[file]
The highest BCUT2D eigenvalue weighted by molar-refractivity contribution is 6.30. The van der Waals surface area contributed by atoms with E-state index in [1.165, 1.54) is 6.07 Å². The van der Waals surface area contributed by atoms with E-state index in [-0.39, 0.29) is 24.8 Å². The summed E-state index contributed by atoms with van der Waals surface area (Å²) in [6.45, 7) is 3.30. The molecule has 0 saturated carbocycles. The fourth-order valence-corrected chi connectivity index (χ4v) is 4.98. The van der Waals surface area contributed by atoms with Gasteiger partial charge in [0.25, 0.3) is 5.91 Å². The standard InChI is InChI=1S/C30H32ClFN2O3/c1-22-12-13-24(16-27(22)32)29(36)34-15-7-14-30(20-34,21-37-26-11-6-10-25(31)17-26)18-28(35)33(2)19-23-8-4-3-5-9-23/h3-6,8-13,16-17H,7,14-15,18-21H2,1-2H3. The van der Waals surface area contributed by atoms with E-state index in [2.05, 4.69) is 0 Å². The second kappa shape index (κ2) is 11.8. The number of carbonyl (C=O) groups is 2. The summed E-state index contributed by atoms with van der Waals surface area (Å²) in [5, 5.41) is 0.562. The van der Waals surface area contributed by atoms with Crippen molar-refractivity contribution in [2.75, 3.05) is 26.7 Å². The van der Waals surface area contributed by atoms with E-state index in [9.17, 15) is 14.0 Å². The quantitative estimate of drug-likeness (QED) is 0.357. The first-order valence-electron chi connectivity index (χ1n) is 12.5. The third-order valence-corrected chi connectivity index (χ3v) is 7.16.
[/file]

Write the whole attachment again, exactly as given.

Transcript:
The highest BCUT2D eigenvalue weighted by molar-refractivity contribution is 6.30. The van der Waals surface area contributed by atoms with E-state index in [1.165, 1.54) is 6.07 Å². The van der Waals surface area contributed by atoms with E-state index in [-0.39, 0.29) is 24.8 Å². The summed E-state index contributed by atoms with van der Waals surface area (Å²) in [6.45, 7) is 3.30. The molecule has 0 saturated carbocycles. The fourth-order valence-corrected chi connectivity index (χ4v) is 4.98. The van der Waals surface area contributed by atoms with Gasteiger partial charge in [0.25, 0.3) is 5.91 Å². The standard InChI is InChI=1S/C30H32ClFN2O3/c1-22-12-13-24(16-27(22)32)29(36)34-15-7-14-30(20-34,21-37-26-11-6-10-25(31)17-26)18-28(35)33(2)19-23-8-4-3-5-9-23/h3-6,8-13,16-17H,7,14-15,18-21H2,1-2H3. The van der Waals surface area contributed by atoms with E-state index in [2.05, 4.69) is 0 Å². The second kappa shape index (κ2) is 11.8. The number of carbonyl (C=O) groups is 2. The summed E-state index contributed by atoms with van der Waals surface area (Å²) in [5, 5.41) is 0.562. The van der Waals surface area contributed by atoms with Crippen molar-refractivity contribution in [2.75, 3.05) is 26.7 Å². The van der Waals surface area contributed by atoms with E-state index in [9.17, 15) is 14.0 Å². The quantitative estimate of drug-likeness (QED) is 0.357. The first-order valence-electron chi connectivity index (χ1n) is 12.5. The third-order valence-corrected chi connectivity index (χ3v) is 7.16.